Among the galleys currently taunting me on my bookshelf is The Rules of the Game, the forthcoming novel by former Washington Post editor Leonard Downie Jr. I don’t exactly have high hopes for it—if the book itself has as many groaning cliches as the promotional patter—“highest levels of Washington politics,” “ripped from today’s headlines,” “dark secrets,” “network of wrongdoing”—I’m tempted to say I’ve already read it. (Somebody in Knopf’s PR department really does need a talking-to here. There are about five people living in Crystal City who are gonna get excited about a promo blurb that includes the term “no-bid Pentagon contracts.” No-bid Pentagon contracts! Seatbelts fastened!)
The blurb also slyly points out that the novel features a woman president. The female-president-in-crisis has long been a hacky film device (probably in novels too, though I can’t think of an example at the moment), but it may prove to be even less interesting now that a black president-elect is preparing to take charge. Smartly, wire service the
Canadian Press Associated Press’ deployed a reporter to find out if Obama’s election marks a change for the Washington novel. (Which has a few issues.) Christopher Buckley naturally gets a lot of the story’s real estate, but I’m glad the anonymous journalist Hillel Italie thought to give Ward Just a ring:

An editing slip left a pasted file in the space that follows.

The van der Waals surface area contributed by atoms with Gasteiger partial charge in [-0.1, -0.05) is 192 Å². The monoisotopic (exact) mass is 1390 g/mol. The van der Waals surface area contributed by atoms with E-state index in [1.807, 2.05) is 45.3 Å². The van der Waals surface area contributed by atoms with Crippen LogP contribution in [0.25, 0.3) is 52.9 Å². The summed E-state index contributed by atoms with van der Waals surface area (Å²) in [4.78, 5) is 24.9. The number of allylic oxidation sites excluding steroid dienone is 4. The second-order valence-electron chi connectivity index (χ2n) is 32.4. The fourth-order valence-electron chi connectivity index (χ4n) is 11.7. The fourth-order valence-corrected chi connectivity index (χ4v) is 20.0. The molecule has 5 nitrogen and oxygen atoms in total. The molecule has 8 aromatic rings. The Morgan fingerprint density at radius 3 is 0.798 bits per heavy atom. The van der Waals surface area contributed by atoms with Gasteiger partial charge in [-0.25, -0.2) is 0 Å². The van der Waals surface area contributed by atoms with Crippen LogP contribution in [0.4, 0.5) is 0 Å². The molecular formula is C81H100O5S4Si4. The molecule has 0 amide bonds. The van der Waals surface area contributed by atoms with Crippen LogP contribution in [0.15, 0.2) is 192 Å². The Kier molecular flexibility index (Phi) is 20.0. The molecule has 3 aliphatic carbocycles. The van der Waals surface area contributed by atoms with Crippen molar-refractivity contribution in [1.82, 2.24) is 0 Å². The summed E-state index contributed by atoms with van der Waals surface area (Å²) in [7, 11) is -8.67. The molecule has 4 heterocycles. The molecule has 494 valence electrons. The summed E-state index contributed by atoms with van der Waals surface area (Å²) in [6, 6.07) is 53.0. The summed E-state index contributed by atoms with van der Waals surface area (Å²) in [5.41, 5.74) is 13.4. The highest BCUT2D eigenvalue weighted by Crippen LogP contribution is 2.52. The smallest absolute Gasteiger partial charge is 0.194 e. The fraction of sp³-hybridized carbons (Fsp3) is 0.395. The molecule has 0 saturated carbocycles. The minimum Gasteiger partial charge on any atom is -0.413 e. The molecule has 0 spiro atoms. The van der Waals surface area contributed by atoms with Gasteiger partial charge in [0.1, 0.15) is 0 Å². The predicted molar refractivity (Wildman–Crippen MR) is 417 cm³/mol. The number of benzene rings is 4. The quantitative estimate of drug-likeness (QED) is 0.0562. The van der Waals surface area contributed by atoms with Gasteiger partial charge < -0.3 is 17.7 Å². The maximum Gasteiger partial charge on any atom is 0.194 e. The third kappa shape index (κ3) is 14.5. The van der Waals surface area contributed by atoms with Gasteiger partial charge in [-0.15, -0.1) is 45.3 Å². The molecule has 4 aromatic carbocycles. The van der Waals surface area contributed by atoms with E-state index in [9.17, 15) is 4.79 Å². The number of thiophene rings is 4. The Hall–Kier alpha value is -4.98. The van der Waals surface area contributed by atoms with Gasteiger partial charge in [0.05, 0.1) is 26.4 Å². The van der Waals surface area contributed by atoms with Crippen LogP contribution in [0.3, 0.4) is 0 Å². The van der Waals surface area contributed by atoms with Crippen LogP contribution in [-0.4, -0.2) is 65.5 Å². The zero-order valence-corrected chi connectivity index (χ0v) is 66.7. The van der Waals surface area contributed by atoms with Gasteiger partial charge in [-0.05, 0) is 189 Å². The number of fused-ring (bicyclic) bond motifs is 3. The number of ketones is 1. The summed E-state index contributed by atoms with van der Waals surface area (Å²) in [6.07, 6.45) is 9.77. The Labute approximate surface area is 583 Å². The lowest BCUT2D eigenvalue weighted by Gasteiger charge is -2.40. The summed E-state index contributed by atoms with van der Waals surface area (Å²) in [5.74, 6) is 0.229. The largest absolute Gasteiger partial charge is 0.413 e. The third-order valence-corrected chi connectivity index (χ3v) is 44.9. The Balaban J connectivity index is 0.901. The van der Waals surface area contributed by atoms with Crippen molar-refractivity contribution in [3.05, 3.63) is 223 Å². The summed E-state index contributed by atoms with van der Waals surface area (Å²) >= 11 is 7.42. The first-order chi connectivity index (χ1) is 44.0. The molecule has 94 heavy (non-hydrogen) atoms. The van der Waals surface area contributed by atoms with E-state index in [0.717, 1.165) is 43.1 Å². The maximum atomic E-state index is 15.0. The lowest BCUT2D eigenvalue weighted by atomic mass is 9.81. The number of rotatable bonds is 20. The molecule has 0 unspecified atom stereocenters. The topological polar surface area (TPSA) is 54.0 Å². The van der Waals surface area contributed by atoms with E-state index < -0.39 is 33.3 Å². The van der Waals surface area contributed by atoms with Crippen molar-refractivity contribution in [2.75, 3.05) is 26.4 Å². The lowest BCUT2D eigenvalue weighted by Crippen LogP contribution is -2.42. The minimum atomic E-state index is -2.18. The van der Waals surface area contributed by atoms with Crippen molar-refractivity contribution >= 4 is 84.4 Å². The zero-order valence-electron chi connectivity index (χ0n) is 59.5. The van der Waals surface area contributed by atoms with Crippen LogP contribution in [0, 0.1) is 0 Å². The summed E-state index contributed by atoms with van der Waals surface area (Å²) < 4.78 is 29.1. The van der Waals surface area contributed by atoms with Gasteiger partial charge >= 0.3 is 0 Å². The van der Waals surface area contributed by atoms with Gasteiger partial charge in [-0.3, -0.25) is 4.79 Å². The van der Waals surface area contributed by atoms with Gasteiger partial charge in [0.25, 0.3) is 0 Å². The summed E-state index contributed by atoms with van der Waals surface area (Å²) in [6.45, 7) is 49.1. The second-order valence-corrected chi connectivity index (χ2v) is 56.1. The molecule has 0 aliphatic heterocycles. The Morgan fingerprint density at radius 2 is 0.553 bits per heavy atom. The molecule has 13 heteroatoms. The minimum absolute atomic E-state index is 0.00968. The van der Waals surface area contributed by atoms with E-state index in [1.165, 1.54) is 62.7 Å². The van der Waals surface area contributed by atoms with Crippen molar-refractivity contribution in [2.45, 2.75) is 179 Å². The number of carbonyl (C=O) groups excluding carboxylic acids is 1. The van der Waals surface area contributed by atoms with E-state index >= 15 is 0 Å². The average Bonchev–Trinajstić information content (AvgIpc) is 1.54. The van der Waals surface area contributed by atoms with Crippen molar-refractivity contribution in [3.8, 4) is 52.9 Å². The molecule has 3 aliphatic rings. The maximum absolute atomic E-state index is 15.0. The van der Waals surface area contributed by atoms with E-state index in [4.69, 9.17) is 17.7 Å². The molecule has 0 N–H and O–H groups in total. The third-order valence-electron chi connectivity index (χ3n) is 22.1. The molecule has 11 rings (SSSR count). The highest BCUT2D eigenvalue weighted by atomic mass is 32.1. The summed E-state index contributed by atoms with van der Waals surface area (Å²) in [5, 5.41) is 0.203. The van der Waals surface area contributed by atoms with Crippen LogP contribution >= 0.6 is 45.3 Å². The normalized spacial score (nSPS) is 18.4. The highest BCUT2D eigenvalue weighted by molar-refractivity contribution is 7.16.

Ward Just, a former Washington Post reporter whose novels include “Jack Gance” and “The American Ambassador,” hopes Obama will inspire a couple of trends. Just looks forward to more stories about members of Washington’s black middle class and to a more serious approach to government.
“It’s so difficult to write about Washington without satire,” Just says. “Washington is a lot like Hollywood; the city has become so outsized and so preposterous in so many ways. If an Obama administration could bring some real statecraft and is seen as interesting and intelligent, that might prepare for a reader for a straight ahead novel that happened to be in Washington.”
Update: Thanks to Sarah Weinman for letting me know that the story was an AP piece by Hillel Italie, not an unbylined piece by the Canadian Press.
I’ll be out of pocket here through the Thanksgiving weekend, catching up on some reading and writing, though I may poke my head up on Twitter on occasion. Have a good holiday, and thanks for reading.